Second, the first half to two-thirds simply disappointed me. Too much text space was set up establishing details that were later unimportant. Lackey and Edghill might as well have not bothered with the entire Juilliard storyline; it trailed off ingloriously long before the story was over. And this first big slice of text is full of elements that readers of Mercedes Lackey will probably recognize. Gorgeous young hero stuns everyone with how mature and powerful he's become, over and over again. He meets up with a band of potential allies who, despite being powers in their own right, are oddly clueless and need the hero to tell them what's going on all the time. (Really, the book would've been better in my opinion if the Guardians had just been left out. I don't think it would've hurt the plot any, since they didn't seem to *do* anything.) Everyone worships and fawns over him and his talents. Sound familiar? I was getting _Lark and the Wren_ flashbacks all the time I was reading. Now, I love Lackey's work, and find nothing wrong with a little wish-fulfillment now and then, but _Beyond World's End_ had me ready to yell, "Enough is enough!"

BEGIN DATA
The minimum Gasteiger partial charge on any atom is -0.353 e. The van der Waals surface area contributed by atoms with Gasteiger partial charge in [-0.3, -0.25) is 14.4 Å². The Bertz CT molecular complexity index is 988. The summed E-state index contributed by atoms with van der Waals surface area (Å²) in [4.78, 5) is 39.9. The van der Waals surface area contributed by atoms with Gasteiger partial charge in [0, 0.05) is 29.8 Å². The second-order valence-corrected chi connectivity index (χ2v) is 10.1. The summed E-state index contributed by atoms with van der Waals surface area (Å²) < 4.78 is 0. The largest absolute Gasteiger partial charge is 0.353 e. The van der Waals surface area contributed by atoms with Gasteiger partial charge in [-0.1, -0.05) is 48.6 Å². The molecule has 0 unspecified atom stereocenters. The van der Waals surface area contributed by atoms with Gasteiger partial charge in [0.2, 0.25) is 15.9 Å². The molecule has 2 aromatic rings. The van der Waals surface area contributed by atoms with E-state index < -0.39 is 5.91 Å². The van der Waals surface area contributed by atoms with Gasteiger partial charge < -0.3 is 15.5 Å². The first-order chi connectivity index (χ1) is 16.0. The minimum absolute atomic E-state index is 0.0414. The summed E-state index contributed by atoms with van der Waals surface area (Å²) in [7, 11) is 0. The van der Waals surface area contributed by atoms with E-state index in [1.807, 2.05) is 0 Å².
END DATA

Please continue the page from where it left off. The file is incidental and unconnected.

However, there are saving graces which make this a book worth reading--a book worth buying, for that matter, though I'd wait for it to come out in paperback. The subplot involving the psychotropic cocktail experiments was genuinely creepy and very well-written, with a solidness to it that seemed lacking from the rest of the text. At least in that first half to two-thirds. It's important to make the distinction, because after a point the story and pacing picked up enough that the whole thing finally started coming together. Eric, Ria, and Jeannette became very interesting; the conflict was absorbing; I couldn't put the book down until I'd reached the end. True, the climax did go very quickly and was a letdown after so much build-up, but if the rest of the novel had possessed as much energy and drawing power, it would've been one heck of a book instead of just a fairly good one.
In short: this is worth checking out if you've already read _Bedlam's Bard_ (or its two component parts, _Knight of Ghosts and Shadows_ and _Summoned To Tourney_) and want to know what happened to Eric & Company. It may even be worth trying if you haven't, though without some knowledge of Lackey's urban fantasy world it would be easy to get confused. But keep in mind that it isn't a story that is apt to draw you in or take off from the get-go; perseverance is needed to get the most out of this one.